Dick Pastore died at home in Old Greenwich, CT, on December 27, 2007, at the age of seventy-five, following a two-year decline with an obscure and incurable neurological brain disease. He was born in Brooklyn, NY, the son of Virginia and Emil Pastore ’28 and grew up in Chatham, NJ.
Dick attended public schools in Chatham and summer-camped at Camp Dudley in Westport, NY, later serving as camp counselor and, more recently, as a member of its board of directors. He graduated from Chatham High School as class president and captain of his 1949 All-State soccer team. He was voted “Most Versatile” by his high school classmates.
At Amherst, Dick was an active member of Alpha Delta Phi, a pitcher on the varsity baseball team and a member of Amherst’s 1953 undefeated football team. He graduated with honors in history.
Following graduation from Amherst in 1954, Dick served three years in the US Army, earning his lieutenant’s commission from officer candidate school at Fort Dix. With a law degree from Columbia Univ., he opened his first general practice law office on Vanderbilt Avenue, across from Grand Central Station, in 1961. He was a founding partner of the Greenwich law firm, Albert, Pastore & Ward, where he spent most of his career practicing general and commercial law. He was a member of the American, New York, and Connecticut Bar Associations.
In addition to his successful law practice, he owned and managed several commercial and residential real estate ventures in New York and Connecticut. He was also active in the New York Thoroughbred Racing program, owning a share of “Rubiano,” the Grade I Stakes winner of the 1992 Eclipse Award for Champion Sprinter.
Our memories of Dick Pastore at Amherst are of a popular, respected, hard-working, intelligent, independent, and strong-willed classmate and fraternity brother. Dick did not suffer fools lightly and was well known for his gritty and outspoken tirades against idle minds, wasted opportunities, and sophomoric indulgences. Not that he lacked a sense of humor or the readiness, when work was done, to romp with the rest of us. He was a mature young man of changeable moods, and he loved to debate the issues of the day. He could not abide hypocrisy, pretension or sloppy discourse. He valued a level playing field and equal opportunity for all, but he never accepted the liberal concept of adjusting academic standards to meet a lowest common denominator. Rather, he would always make the effort to help the less advantaged reach the higher bar.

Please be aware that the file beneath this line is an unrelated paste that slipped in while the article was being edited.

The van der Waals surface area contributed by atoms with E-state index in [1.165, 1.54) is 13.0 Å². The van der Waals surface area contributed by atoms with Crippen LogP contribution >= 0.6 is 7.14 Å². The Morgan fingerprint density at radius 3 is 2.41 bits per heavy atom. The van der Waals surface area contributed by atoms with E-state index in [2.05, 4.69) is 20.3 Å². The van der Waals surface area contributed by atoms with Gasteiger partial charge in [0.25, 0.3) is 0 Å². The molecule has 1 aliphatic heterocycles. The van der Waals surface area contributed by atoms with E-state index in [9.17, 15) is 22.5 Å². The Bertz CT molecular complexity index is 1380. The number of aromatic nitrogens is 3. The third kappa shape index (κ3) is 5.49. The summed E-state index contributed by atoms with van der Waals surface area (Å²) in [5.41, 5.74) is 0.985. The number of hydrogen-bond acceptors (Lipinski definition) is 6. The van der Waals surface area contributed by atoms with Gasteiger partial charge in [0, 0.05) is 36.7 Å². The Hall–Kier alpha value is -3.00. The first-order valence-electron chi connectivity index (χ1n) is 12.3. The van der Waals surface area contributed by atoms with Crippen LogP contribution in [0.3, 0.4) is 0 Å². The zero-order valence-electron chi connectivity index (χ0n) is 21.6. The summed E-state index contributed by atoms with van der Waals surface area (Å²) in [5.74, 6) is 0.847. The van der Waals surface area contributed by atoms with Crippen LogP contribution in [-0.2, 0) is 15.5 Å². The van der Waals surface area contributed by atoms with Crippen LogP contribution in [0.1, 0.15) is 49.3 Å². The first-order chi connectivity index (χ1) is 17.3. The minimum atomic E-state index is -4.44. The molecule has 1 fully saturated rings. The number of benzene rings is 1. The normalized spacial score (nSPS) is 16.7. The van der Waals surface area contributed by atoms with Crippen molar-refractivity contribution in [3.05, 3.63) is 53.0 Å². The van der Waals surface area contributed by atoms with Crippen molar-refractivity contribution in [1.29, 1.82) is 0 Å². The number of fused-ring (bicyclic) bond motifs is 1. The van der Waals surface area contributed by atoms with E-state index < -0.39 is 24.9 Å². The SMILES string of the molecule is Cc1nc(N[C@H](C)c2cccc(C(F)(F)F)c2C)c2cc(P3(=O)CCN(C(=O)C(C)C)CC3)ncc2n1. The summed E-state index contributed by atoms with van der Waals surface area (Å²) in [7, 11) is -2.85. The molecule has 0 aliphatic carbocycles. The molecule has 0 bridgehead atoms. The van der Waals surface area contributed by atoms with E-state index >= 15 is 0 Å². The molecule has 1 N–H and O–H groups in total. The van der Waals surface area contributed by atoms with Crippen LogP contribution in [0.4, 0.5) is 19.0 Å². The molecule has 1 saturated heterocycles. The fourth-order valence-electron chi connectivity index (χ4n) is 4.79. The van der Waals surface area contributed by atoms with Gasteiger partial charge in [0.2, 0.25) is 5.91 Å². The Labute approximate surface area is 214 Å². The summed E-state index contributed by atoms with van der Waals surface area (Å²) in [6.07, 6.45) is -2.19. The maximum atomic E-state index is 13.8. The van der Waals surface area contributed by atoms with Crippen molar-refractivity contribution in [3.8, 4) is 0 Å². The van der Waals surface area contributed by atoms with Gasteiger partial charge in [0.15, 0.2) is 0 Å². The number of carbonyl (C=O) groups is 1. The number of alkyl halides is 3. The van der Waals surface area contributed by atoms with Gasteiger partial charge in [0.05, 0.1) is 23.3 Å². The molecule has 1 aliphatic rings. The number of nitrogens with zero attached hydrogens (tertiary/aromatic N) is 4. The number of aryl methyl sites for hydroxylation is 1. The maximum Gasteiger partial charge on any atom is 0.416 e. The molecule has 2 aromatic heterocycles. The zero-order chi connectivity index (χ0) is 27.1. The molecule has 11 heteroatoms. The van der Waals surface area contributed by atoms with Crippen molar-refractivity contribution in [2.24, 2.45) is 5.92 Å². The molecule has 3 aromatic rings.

To accommodate returning veterans after World War II, a limited number of second year students, including Dick, were invited to reside in their fraternity houses. They profited greatly that year from their close association with an older, more experienced, and wiser body of men. His loyalty to his fraternity brothers extended beyond his Amherst years. When Jim Richardson, his junior and senior year roommate, transferred to AT&T headquarters in 1968, Dick invited him to become a part of the Pastore family in Old Greenwich for a few months. He indoctrinated Jim into the world of commuting to New York City and helped him find an apartment in Greenwich. They remained very close friends.
Dick Pastore’s defining attribute throughout his life after Amherst was his unfailing devotion and attention to family. Whether traveling, on the sidelines of a sporting event, or sitting around the dinner table, Dick’s happiest and proudest moments have centered around his wife, their children, and their grandchildren. He is survived by his devoted wife of forty-nine years, Joanna Matthews Pastore; sons Michael ’82, John, Thomas, and Richard; daughter Anna Sommers ’86; thirteen grandchildren; and three siblings, Susan Rollinson, Grace Boyd, and John Pastore ’68.
—John Ferguson ’54
—Jim Richardson ’54